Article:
In right field, former Reds pitcher Bronson Arroyo, who grew up not too far from the park and graduated from Hernando High School just down the road, worked with kids in the throwing drill, during which the kids would line up almost like warm-up throws when they first arrive at the field for a game and just throw. Arroyo, who had a good 20-year career in MLB, taught the youth, “Balance is key. You want to throw the ball in a straight line, from point A to point B, step towards your target, and always be behind the throw.” Arroyo, like Frascatore, reminisced during his time in the event: “I’m a local product, so by participating in an event like this today, it has extra meaning to me, being able to help mold the youth in my hometown with lessons I’ve had growing up. The MLBPAA is incredible, and I’m honored to be here.”
Over in the batting cages, former MLB journeyman Randy Ruiz helped kids understand how to properly square up and bunt while also showing them how to swing for the fences. Ruiz also used a quote from a previously forgotten baseball-themed movie when talking about footwork: “Your balance is the ultimate key to success when swinging. If you can get your feet set right, then you can hit anything within reach.” In the baserunning section, former Cardinals pitcher Kevin Ohme, who owns a rare distinction of having a perfect 1.000 batting average, demonstrated proper techniques when running the base paths: “You must always finish running through the bag. On bang-bang plays, try and avoid touching the front of the bag, because sometimes umpires can’t see you touch it, and a play that would be safe instead is called out. Also, when running through the bag, make sure to look to the right of the bag in case the ball is loose.” Ohme also offered the youth this lesson about running: “You can have a bad day hitting the ball, fielding the ball, throwing the ball, or a combination of these. What you can never have a bad day doing is running.” In the catching session, former Mets and Cubs catcher Alfred “Butch” Benton initially confused the players with his first quote: “We don’t catch the ball, we receive the ball.”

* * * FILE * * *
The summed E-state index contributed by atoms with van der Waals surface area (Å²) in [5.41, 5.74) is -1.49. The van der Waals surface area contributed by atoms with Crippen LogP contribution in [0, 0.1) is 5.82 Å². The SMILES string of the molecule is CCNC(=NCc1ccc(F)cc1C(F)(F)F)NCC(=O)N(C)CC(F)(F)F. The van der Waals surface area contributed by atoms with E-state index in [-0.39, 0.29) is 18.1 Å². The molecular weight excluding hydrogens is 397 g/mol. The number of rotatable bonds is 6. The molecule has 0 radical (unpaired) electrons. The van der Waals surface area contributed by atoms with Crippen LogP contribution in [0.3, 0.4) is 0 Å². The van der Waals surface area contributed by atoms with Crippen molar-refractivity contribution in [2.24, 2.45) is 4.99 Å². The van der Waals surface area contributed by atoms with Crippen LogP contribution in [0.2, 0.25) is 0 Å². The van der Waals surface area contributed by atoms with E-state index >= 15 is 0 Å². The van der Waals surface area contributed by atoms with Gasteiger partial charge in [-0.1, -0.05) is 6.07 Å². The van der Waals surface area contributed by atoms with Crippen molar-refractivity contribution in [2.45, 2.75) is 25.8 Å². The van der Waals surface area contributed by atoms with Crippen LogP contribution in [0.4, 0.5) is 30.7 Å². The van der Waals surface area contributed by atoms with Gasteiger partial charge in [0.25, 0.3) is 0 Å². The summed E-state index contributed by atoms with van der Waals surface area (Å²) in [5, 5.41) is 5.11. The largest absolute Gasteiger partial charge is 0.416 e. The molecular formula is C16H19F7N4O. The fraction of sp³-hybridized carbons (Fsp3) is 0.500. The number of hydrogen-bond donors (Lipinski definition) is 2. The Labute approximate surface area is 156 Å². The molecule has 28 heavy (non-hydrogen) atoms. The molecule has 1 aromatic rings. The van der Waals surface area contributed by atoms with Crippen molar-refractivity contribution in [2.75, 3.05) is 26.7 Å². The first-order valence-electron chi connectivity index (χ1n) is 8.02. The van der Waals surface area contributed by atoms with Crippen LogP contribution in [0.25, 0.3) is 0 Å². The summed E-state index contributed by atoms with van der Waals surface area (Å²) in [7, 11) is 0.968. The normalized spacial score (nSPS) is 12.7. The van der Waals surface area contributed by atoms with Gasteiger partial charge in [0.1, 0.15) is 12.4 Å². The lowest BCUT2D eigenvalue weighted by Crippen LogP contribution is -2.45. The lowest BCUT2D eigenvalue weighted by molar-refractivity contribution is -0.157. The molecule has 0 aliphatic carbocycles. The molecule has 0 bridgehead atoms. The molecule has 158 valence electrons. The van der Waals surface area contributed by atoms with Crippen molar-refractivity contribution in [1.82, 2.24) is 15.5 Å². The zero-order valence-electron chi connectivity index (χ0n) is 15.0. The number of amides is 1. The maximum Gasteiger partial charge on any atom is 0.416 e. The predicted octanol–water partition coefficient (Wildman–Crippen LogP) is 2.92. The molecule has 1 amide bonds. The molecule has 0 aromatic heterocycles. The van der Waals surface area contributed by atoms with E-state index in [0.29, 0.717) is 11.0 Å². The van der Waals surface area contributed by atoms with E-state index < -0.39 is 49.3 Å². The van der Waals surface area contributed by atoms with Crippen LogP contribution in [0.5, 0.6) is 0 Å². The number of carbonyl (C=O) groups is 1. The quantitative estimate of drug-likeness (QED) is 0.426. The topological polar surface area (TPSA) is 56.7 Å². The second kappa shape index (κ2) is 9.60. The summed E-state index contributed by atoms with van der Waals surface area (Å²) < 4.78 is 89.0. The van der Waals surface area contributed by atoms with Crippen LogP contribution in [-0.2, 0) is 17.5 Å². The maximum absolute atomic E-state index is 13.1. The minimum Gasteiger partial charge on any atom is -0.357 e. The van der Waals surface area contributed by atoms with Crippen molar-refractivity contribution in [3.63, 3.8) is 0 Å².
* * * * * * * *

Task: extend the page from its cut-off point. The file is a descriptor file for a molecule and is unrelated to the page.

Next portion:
After this, he would demonstrate what he meant by showing the campers that a smooth pull of the ball after catching it in the glove is called “receiving the ball. Coming in fast is catching.” At the end of the event, prior to each kid receiving a signed baseball by the legends, every player received a great life lesson from Benton: “Are you willing to do what it takes to succeed?” The answer was a resounding yes, and that was music to the legend’s ears. For former Cubs pitcher Mike Walker, who grew up in Brooksville, said being able to come back to the park he used to play at was incredible. “It’s an awesome thing to come back home and give the next young group of athletes’ lessons from when we played. The MLBPAA does a fantastic job with hosting, and we as former athletes are honored to come out and give these kids a fun time. Some of these kids won’t commit to baseball, which is great. But to have this experience, which most of us didn’t have when we were their age, is special, and I hope everyone who participated had as much fun as we legends did.”